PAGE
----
|LRT for Random Effects
FALSE (default), LRT for the random
When Model Comparison Activate is flagged, model comparison options become visible. Both for fixed effects
and for random effects.
Two models will be estimated and compared. The current model defined
in by the
Model Terms and the
Random Coefficients is compared with the the model defined
Nested Model and
Nested Model Random Coefficients. By default, the
Nested Model terms are empty and the
Nested Model Random Coefficients are filled with the full
model random terms, so a model without fixed effects is compared with
the current. When the user defines nested terms, the comparison is
Consider the following example:
The current model is composed by three main effects (
z) and the random coefficients for
x. The nested model terms are have the same fixed
effects, but it has only the random intercept. Thus, the loglikelihood
ratio test that it is performed to compare the models will test the
significance of the random effect of
x. The output offers a
Table in which each model fit indices and tests are presented, and the
two models comparison test is presented.
It allows to code the categorical variables according to different coding schemas. The coding schema applies to all parameters estimates. The default coding schema is simple, which is centered to zero and compares each means with the reference category mean. The reference category is the first appearing in the variable levels.
Note that all contrasts but dummy guarantee to be centered to zero (intercept being the grand mean), so when involved in interactions the other variables coefficients can be interpret as (main) average effects. If contrast dummy is set, the intercept and the effects of other variables in interactions are estimated for the first group of the categorical IV.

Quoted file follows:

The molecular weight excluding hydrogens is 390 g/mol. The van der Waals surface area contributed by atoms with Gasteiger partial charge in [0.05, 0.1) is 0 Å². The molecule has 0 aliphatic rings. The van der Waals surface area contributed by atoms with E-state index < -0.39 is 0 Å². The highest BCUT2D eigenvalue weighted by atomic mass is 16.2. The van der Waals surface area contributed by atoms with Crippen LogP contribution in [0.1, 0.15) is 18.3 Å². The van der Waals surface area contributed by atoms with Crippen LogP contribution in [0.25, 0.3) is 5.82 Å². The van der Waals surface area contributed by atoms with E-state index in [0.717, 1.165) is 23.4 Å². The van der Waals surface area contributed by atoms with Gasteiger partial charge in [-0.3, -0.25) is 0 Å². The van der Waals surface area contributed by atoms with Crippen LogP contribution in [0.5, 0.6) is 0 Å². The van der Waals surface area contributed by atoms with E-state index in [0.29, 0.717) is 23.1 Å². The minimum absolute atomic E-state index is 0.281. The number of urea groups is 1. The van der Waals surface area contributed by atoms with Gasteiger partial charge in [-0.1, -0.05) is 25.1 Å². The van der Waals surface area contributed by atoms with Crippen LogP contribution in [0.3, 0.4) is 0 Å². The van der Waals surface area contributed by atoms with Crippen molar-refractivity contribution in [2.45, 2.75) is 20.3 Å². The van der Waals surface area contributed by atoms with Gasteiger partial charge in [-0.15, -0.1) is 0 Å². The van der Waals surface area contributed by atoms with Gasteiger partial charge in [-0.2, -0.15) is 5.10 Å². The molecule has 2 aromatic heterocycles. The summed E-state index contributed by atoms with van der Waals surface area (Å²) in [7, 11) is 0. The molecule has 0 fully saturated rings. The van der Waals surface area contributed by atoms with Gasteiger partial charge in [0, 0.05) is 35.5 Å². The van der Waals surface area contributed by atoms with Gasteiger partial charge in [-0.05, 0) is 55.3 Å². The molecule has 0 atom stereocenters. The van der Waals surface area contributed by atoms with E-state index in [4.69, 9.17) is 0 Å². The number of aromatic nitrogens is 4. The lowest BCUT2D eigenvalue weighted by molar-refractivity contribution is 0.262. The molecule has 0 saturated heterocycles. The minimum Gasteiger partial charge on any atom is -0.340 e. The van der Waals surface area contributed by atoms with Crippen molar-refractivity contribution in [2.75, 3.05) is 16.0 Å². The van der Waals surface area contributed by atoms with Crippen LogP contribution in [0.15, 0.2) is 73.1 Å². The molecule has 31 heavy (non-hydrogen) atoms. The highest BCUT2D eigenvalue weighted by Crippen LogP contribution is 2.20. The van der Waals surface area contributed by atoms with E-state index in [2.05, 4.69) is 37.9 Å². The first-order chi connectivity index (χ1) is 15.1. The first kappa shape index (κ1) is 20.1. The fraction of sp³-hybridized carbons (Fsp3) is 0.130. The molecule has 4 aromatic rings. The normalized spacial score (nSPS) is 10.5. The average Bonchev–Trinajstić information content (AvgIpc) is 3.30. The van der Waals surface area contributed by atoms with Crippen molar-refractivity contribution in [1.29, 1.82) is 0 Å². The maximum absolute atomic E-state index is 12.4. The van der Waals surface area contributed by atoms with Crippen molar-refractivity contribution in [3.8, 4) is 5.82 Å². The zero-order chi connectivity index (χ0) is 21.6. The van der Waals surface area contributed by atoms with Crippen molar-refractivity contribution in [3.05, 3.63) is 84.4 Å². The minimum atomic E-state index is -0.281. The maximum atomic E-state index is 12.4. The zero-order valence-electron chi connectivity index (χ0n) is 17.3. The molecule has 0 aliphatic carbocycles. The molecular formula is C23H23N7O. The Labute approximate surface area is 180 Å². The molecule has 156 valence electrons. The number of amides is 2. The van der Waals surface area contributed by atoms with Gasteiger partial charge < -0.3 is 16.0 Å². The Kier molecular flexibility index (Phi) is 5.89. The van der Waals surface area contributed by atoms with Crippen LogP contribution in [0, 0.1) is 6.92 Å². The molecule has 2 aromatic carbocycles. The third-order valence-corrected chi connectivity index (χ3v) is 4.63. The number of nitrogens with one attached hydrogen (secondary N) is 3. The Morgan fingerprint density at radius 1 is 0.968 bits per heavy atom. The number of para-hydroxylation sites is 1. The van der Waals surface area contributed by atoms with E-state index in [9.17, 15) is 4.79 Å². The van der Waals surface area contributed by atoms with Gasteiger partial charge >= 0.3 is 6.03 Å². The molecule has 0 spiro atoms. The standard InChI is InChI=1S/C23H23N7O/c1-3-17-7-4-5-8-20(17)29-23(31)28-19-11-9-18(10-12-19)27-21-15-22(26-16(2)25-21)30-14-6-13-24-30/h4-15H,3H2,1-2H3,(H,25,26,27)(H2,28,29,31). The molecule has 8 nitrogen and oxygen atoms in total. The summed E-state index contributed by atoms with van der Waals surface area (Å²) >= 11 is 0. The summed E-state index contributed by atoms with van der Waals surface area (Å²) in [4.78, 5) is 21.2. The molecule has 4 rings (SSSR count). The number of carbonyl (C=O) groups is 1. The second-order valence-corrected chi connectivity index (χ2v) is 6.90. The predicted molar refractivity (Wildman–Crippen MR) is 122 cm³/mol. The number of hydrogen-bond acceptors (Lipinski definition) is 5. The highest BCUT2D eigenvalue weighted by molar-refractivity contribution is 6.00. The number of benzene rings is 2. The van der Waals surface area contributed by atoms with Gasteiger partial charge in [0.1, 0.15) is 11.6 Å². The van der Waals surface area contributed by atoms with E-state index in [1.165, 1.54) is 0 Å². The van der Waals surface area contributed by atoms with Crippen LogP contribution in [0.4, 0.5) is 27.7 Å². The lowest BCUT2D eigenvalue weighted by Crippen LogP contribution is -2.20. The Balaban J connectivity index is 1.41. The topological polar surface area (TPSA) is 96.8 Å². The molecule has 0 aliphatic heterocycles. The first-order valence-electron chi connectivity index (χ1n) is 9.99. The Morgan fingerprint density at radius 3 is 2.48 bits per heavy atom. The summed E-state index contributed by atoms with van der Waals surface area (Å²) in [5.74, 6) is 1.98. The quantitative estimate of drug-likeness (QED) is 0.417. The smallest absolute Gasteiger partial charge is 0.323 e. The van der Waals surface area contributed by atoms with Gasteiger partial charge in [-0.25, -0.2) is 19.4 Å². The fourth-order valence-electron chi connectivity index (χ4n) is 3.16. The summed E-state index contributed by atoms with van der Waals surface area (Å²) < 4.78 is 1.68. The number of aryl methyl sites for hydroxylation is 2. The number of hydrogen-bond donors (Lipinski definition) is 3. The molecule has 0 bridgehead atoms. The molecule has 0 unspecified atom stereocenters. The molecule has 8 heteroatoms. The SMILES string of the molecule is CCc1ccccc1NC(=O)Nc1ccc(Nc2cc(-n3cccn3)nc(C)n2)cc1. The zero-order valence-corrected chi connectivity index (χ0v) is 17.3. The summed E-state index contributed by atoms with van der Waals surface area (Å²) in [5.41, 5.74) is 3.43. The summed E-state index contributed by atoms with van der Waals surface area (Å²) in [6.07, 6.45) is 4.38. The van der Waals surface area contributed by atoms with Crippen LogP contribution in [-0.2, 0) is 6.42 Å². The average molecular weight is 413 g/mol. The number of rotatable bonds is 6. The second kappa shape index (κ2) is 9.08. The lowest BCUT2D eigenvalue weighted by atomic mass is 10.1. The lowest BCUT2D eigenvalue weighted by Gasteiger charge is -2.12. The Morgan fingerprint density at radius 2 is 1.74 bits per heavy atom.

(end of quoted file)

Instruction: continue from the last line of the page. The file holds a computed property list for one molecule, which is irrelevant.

Contrasts definitions are provided in the estimates table. More detailed definitions of the comparisons operated by the contrasts can be obtained by selecting Show contrast definition table.
Differently to standard R naming system, contrasts variables are always named with the name of the factor and progressive numbers from 1 to K-1, where K is the number of levels of the factor.
In reading the contrast labels, one should interpret the
(1,2,3) code as meaning “the mean of the levels 1,2, and 3
pooled toghether”. If factor levels 1,2 and 3 are all levels of the
factor in the samples,
(1,2,3) is equivalent to “the mean
of the sample”. For example, for a three levels factor, a contrast
1-(1,2,3) means that the contrast is comparing the
mean of level 1 against the mean of the sample. For the same factor, a
1-(2,3) indicates a comparison between
level 1 mean and the subsequent levels means pooled together.
More details and examples Rosetta store: contrasts.
Continuous variables can be centered, standardized, cluster-based
centered, cluster-based standardized, log-transformed or used as they
none). The default is centered because it makes our lives much easier
when there are interactions in the model, and do not affect the B
coefficients when there are none. Thus, if one is comparing results with
other software that does not center the continuous variables, without
interactions in the model one would find only a discrepancy in the
intercept, because in GAMLj the intercept represents the expected value
of the dependent variable for the average value of the independent
variable. If one needs to unscale the variable, simple select
Centered clusterwise and z-scores clusterwise center each score using the mean of the cluster in which the score belongs. For z-scores clusterwise the score is also divided by the cluster standard deviation. Log applies a simple natural logarithm transformation to the variable.
The same transformations can be applied to the dependent variable by selecting an option in Dependent variable scale.
Covariates conditioning rules how the model is conditioned to different values of the continuous independent variables in the simple effects estimation and in the plots when there is an interaction in the model.
Mean+SD: means that the IV is conditioned to the \(mean\), to \(mean+k \cdot sd\), and to \(mean-k\cdot sd\), where \(k\) is ruled by the white field below the option. Default is 1 SD.
Percentile 50 +offset: means that the IV is conditioned to the \(median\), the \(median+k P\), and the \(median-k\cdot P\), where \(P\) is the offset of percentile one needs. Again, the \(P\) is ruled by the white field below the option. Default is 25%. The default conditions the model to: